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Schools pin hopes on specialist status bids

SIX Cheshire high schools are bidding for specialist status as centres of excellence in arts and sports under a new Government initiative.

SIX Cheshire high schools are bidding for specialist status as centres of excellence in arts and sports under a new Government initiative.

Four schools hope to become arts colleges and two have applied to become sports colleges under a scheme which could see them benefiting from an extra £120,000 in annual funding and special powers allowing them to select the best students in their disciplines.

Queen's Park High School in Chester is bidding to specialise in visual arts, while Malban School and Sixth Form College in Nantwich, Wilmslow High School and Poynton High School have applied to become performing arts colleges.

Meanwhile, Sandbach High School and Sixth Form College and The Ruskin School in Crewe are bidding to become sports colleges.

Gaining the new status would provide the schools with extra resources for infrastructure, facilities and staffing, as well as funding community schemes which would make the benefits available to neighbouring primary schools and the general public.

At present, Cheshire has six specialist schools, five in technology and one in languages.

If successful, the specialist schools will have discretionary powers to select 10pc of their intake from the most talented applicants in their chosen areas.

Inspectors will visit the schools in January and the successful applicants will receive the funding from next September.

Queen's Park High School in Chester, which has 880 students, hopes to become the county's first college for visual arts.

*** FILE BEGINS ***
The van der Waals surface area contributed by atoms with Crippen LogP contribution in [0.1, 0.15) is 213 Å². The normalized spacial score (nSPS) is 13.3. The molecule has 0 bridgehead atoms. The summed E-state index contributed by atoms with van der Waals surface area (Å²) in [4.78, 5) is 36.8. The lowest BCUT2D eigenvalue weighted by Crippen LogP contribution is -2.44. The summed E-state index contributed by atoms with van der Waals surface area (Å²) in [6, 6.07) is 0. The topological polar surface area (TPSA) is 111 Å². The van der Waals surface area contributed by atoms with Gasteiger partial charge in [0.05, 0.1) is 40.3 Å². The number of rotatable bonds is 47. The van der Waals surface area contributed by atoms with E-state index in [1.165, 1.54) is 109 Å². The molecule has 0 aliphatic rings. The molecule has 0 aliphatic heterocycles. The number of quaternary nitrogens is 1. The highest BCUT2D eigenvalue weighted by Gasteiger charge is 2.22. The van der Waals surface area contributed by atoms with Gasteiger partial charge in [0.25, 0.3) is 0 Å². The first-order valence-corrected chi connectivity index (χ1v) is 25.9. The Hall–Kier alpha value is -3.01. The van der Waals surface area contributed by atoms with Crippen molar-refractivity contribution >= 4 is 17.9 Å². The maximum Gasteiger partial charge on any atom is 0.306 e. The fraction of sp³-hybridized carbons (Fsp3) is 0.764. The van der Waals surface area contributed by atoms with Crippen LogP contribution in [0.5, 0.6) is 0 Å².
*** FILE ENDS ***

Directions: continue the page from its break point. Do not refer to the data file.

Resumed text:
Curriculum leader for visual arts, Tony Jackson, said: "Specialist status will allow us to put extra resources into a number of areas such as photography, ceramics and design, as well as employing an additional art teacher.

"We have decided that we do not want to go down the selection route as we still want to maintain our profile as a comprehensive school.

"But it may be that some people do send their children here because of the new provision."

He added: "Cheshire is known to be a very strong county for the arts and this will give us opportunities to work alongside professional artists.

"We have just established a new gallery in the school and if we are successful in our bid we want to make it even larger. Chester needs a gallery and we want to provide a venue for contemporary art."

Queen's Park would play a strong role in the community, working in partnership with West Cheshire College, he said.

The school's bid was supported by a £50,000 grant from Handbridge Community Group and the new facilities would directly benefit primary schools, art clubs and community groups.

Education chairman and deputy Cheshire County Council leader, David Rowlands, said he did not agree with critics of the scheme who claimed that it threatened to create a two-tier education system by widening the gap between successful and disadvantaged schools.

He said: "Anything which allows our youngsters to get a better education has got to be encouraged.

"The selection powers will allow schools to choose pupils who have a special interest in a particular subject."

Cheshire County Council's manager for schools, Joan Feenan, added: "If schools are already happy with their pupil intake they may choose not to use selection, but schools these days are very sophisticated bodies which can make decisions for themselves.

"They will consult with the Local Education Authority about it in any case.

"We want to get the best possible deal for county schools, which will use their specialism to bring about performance across the whole of the curriculum."

The Government has said it is aiming to ensure that one in four schools in Britain will eventually enjoy specialist status.


David Holmes
Chief News Reporter
David Norbury
Mike Fuller
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